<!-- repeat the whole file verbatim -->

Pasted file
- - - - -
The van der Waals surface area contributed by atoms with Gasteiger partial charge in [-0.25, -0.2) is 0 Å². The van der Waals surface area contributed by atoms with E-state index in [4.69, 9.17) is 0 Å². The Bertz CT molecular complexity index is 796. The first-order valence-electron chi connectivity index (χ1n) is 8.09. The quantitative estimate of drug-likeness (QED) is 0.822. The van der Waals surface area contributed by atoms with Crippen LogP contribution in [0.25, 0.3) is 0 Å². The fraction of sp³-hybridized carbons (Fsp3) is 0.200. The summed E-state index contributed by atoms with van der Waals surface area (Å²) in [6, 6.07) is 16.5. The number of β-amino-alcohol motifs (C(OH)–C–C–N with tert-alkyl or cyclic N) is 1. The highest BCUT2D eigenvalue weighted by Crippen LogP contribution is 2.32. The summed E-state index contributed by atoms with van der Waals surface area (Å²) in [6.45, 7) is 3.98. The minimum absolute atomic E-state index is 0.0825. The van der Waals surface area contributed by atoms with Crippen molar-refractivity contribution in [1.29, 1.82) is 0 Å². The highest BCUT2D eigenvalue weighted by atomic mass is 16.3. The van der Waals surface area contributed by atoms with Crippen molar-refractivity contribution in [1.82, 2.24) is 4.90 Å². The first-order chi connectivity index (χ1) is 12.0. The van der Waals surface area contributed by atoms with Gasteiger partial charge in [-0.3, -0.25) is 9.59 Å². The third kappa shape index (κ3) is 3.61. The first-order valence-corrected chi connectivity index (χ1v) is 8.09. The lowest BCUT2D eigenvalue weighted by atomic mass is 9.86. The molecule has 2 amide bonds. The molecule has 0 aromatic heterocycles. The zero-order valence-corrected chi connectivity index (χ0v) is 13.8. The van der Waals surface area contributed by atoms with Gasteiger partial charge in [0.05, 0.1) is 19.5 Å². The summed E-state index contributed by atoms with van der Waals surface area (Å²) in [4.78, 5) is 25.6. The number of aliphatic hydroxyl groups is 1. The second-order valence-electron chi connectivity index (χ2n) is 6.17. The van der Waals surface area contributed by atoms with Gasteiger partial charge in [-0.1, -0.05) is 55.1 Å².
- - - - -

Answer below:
The van der Waals surface area contributed by atoms with Gasteiger partial charge in [-0.25, -0.2) is 0 Å². The van der Waals surface area contributed by atoms with E-state index in [4.69, 9.17) is 0 Å². The Bertz CT molecular complexity index is 796. The first-order valence-electron chi connectivity index (χ1n) is 8.09. The quantitative estimate of drug-likeness (QED) is 0.822. The van der Waals surface area contributed by atoms with Crippen LogP contribution in [0.25, 0.3) is 0 Å². The fraction of sp³-hybridized carbons (Fsp3) is 0.200. The summed E-state index contributed by atoms with van der Waals surface area (Å²) in [6, 6.07) is 16.5. The number of β-amino-alcohol motifs (C(OH)–C–C–N with tert-alkyl or cyclic N) is 1. The highest BCUT2D eigenvalue weighted by Crippen LogP contribution is 2.32. The summed E-state index contributed by atoms with van der Waals surface area (Å²) in [6.45, 7) is 3.98. The minimum absolute atomic E-state index is 0.0825. The van der Waals surface area contributed by atoms with Crippen molar-refractivity contribution in [1.29, 1.82) is 0 Å². The highest BCUT2D eigenvalue weighted by atomic mass is 16.3. The van der Waals surface area contributed by atoms with Crippen molar-refractivity contribution in [1.82, 2.24) is 4.90 Å². The first-order chi connectivity index (χ1) is 12.0. The van der Waals surface area contributed by atoms with Gasteiger partial charge in [-0.3, -0.25) is 9.59 Å². The third kappa shape index (κ3) is 3.61. The first-order valence-corrected chi connectivity index (χ1v) is 8.09. The lowest BCUT2D eigenvalue weighted by atomic mass is 9.86. The molecule has 2 amide bonds. The molecule has 0 aromatic heterocycles. The zero-order valence-corrected chi connectivity index (χ0v) is 13.8. The van der Waals surface area contributed by atoms with Gasteiger partial charge in [0.05, 0.1) is 19.5 Å². The summed E-state index contributed by atoms with van der Waals surface area (Å²) in [4.78, 5) is 25.6. The number of aliphatic hydroxyl groups is 1. The second-order valence-electron chi connectivity index (χ2n) is 6.17. The van der Waals surface area contributed by atoms with Gasteiger partial charge in [-0.1, -0.05) is 55.1 Å².